Author and communications professional Sue Liu self-published her travel memoir in 2015. She has since released two new editions of her book, and has run self-publishing workshops through the State Library of New South Wales.
Describe your latest self-published book in under 50 words.
My first book is my epic travel memoir, Accidental Aid Worker.
After a series of life-changing tragedies, a running-away habit turned into an addiction to adventure travel. In the wake of the 2004 tsunami during the civil war conflict in Sri Lanka, I stumbled into voluntary aid work and it was the beginning of a 10-year obsession with helping people in need and a quest to find love and places to belong.
I realised early on that self-publishing was probably the only option available to me. The dream-like vision I had for my book was crystal and pure—just like my knowledge of publishing and the world of books.
I quickly came to terms with the reality that it would be hard work convincing a publisher to take a punt on me and my story. I was an untested writer, an unknown personality who, despite having boundless enthusiasm, had an unwritten story and a dippy time-frame.
I had a degree of confidence that my story was a ‘ripping yarn’ and that I had some ability to tell it well. As a communications professional and business woman, I knew I had the skills to deliver the physical aspects of publication and aspects of marketing. The rest, I would have to learn along the way.
What year did you start and where are you based?
March 2013, the idea for the book literally spewed forth as an embarrassing, very public announcement. After a few misadventures followed by insecurity, self-doubt and writers block—for 12 months—I had to ‘renew my vows’ to the project. In June 2014 I set myself a rigid 12-month deadline and to keep myself accountable, I again (foolishly) announced that my book would be available for Christmas 2015.
Terrified of the humiliation of not achieving that commitment, I slave-drove myself through it all, and on 1 November 2015, Accidental Aid Worker was delivered to the world.
I live in Annandale in Sydney.
How many people did you contract on your book and what did you do yourself?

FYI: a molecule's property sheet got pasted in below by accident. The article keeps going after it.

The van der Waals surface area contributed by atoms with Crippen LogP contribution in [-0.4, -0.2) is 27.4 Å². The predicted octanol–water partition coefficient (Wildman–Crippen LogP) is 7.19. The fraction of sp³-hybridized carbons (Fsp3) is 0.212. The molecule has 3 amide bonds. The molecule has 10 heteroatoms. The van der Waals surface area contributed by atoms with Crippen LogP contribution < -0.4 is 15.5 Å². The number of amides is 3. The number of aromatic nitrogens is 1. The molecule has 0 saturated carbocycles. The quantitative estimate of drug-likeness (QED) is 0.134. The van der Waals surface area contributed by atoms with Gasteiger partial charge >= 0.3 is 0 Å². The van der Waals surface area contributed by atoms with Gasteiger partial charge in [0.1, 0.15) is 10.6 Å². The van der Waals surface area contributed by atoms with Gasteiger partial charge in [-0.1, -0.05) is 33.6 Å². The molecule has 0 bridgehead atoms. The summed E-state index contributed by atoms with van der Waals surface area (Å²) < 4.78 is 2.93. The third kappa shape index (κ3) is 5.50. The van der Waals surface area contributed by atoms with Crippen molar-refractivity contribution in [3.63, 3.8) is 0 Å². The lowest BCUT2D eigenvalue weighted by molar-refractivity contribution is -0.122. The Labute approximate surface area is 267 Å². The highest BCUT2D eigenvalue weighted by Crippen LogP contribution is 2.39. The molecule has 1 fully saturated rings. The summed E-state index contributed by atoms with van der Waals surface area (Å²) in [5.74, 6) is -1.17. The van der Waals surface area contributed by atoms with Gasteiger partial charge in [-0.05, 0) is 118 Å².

As a business and communications professional, I understand the value of contracting other professionals. I was happy to pay for the best professional advice and service I could afford to achieve the quality of the book product. I worked with an editorial consultant, editor, graphic designer and printer. I also contracted a publicist when I launched. The designer and publicist were not connected to the publishing world.
Everything else, I did myself, including formatting and production of the book files (on Pressbooks), marketing, social media, fundraising, business development, administration and sales campaigns.
Publishing is its own beast, so I invested a lot of time into learning about a whole new industry and its set of requirements and expectations as best as I could. I relied very much on referrals from industry professionals to find my editorial help and a printer.
What makes your book unique?
The story, for one, is unique and mine. It involves real people, world events and raw emotions.
The artwork and printed book is very special and was my primary focus. Personally, I like the tangibility of a printed book, and I had always planned the Accidental Aid Worker paperback to be a beautifully produced memento—a piece of art—that would stand out in bookstores and libraries as well as on the digital bookshelves.
The cover art features an original Tinga Tinga painting made into a puzzle, my hand and funky jewellery (most asked question—yes, it’s my hand). Those puzzle pieces are real, and if you buy a copy of the book directly from me, you receive the limited edition third reprint, a special bookmark with string blessed by a Hindu priest, and a numbered puzzle piece as a memento. You can read more about the artwork and production of the book.